In the world of slapstick comedy, few are more beloved than the Three Stooges. Throughout their 190 short films, they consistently delivered physical, verbal and situational comedy in new and creative ways. Following the trio from outer space to ancient Rome, this volume provides an in-depth look at their comedy and its impact on twentieth century art, culture and thought. This analysis reveals new insights into the language, literary structure, politics, race, gender, ethnicity and even psychology of the classic shorts. It discusses the elements of surrealism within the Stooges films, exploring the many ways in which they created their own reality regardless of time and space. The portrayal of women and minorities and the role of the mistake in Stooges' works are also addressed. Moreover, the book examines the impact that the Columbia Studios style and the austerity of its Short Subjects Department had on the work of the Three Stooges, films that ironically have outlasted more costly and celebrated productions.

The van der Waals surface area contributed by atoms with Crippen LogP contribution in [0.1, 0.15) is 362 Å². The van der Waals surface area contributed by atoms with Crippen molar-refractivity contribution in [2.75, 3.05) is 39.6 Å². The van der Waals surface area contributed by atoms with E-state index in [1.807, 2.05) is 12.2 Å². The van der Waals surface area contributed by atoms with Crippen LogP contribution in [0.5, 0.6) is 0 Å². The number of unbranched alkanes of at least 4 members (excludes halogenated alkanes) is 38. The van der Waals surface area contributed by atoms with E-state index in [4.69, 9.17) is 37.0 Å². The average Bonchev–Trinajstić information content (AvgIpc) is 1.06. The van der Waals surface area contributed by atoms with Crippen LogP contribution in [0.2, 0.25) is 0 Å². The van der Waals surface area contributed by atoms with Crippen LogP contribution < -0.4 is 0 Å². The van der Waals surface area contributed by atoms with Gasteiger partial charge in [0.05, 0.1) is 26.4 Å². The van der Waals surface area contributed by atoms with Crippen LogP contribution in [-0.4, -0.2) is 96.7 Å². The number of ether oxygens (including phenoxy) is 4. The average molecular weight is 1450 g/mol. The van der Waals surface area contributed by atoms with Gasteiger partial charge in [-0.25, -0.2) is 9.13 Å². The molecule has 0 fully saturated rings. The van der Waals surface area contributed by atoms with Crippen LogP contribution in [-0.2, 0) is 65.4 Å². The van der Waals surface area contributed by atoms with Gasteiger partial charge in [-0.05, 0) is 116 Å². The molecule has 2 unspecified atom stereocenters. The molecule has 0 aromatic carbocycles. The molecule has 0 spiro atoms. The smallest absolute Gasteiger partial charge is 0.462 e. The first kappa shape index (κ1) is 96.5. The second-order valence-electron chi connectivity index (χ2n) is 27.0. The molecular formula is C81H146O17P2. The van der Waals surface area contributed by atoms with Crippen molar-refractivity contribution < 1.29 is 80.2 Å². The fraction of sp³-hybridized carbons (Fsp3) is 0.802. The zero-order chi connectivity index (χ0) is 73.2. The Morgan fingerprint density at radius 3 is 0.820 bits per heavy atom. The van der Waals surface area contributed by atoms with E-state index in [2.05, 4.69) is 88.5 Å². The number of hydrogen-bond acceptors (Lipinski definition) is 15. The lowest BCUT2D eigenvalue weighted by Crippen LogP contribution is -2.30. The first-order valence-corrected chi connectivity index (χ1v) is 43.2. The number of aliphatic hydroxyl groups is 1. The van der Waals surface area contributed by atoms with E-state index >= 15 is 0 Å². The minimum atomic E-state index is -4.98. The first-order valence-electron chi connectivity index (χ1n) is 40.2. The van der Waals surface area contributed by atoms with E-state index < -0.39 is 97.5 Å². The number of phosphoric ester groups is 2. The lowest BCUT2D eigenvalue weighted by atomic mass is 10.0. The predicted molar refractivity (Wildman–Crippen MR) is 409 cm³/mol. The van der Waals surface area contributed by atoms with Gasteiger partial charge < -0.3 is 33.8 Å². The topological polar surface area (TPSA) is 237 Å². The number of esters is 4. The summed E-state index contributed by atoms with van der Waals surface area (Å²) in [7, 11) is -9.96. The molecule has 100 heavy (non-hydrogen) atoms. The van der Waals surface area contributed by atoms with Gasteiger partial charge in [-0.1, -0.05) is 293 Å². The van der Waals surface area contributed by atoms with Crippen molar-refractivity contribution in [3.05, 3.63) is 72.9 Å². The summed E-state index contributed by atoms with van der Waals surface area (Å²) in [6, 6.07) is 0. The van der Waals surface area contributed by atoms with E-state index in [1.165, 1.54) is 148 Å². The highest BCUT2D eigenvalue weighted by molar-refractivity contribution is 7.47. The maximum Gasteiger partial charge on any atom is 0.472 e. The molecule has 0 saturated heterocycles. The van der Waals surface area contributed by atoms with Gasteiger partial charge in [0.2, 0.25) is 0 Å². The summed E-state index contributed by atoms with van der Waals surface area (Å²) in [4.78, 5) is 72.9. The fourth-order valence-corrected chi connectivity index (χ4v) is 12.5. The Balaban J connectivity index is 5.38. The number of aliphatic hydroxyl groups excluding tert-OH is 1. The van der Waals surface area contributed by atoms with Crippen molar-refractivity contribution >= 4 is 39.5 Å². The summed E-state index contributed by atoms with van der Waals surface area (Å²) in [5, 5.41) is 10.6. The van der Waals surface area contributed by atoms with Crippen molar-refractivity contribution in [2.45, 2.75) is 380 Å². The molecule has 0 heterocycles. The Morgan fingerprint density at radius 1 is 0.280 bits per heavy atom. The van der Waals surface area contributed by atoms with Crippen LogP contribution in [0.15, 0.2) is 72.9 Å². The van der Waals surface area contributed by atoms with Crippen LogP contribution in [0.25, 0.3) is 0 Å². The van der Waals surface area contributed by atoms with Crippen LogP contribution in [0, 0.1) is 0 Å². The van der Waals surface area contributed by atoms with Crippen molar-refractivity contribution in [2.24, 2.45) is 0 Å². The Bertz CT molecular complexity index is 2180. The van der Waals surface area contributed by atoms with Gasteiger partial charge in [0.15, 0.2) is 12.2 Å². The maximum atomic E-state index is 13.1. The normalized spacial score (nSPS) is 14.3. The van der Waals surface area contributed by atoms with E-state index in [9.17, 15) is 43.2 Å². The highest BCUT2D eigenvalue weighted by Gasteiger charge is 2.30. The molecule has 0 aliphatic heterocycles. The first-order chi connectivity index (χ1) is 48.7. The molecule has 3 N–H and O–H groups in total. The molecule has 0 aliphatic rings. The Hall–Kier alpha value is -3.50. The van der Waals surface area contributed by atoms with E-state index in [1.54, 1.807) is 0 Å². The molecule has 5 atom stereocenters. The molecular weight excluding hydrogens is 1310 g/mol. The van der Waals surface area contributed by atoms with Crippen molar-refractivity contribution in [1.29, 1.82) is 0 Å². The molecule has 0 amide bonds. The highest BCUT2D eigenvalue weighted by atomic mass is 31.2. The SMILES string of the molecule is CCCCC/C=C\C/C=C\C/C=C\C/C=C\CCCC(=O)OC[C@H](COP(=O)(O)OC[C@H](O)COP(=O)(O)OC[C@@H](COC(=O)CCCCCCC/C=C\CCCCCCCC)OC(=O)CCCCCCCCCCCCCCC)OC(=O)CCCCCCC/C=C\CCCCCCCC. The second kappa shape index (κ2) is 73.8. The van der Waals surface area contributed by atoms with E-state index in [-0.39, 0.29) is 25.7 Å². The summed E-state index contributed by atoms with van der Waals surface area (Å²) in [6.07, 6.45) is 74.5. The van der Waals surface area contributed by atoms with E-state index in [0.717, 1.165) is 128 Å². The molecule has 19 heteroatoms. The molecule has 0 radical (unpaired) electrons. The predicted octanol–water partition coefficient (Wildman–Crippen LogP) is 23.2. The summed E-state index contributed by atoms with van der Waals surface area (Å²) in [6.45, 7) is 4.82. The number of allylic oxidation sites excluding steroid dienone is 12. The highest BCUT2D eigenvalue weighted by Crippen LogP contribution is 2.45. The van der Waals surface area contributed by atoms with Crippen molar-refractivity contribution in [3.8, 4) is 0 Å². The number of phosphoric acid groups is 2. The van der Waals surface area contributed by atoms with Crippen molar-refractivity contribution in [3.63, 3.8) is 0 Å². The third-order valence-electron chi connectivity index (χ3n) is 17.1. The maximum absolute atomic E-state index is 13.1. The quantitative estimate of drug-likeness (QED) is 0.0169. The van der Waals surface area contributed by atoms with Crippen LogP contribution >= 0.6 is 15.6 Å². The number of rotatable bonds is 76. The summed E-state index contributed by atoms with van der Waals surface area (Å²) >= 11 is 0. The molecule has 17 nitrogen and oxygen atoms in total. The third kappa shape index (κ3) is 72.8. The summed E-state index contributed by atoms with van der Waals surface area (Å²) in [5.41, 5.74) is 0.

Peter Seely is professor and department chair of Communication Arts at Benedictine University in Lisle, Illinois. He lives in Chicago. Gail W. Pieper is an adjunct professor of Communication Arts at Benedictine University.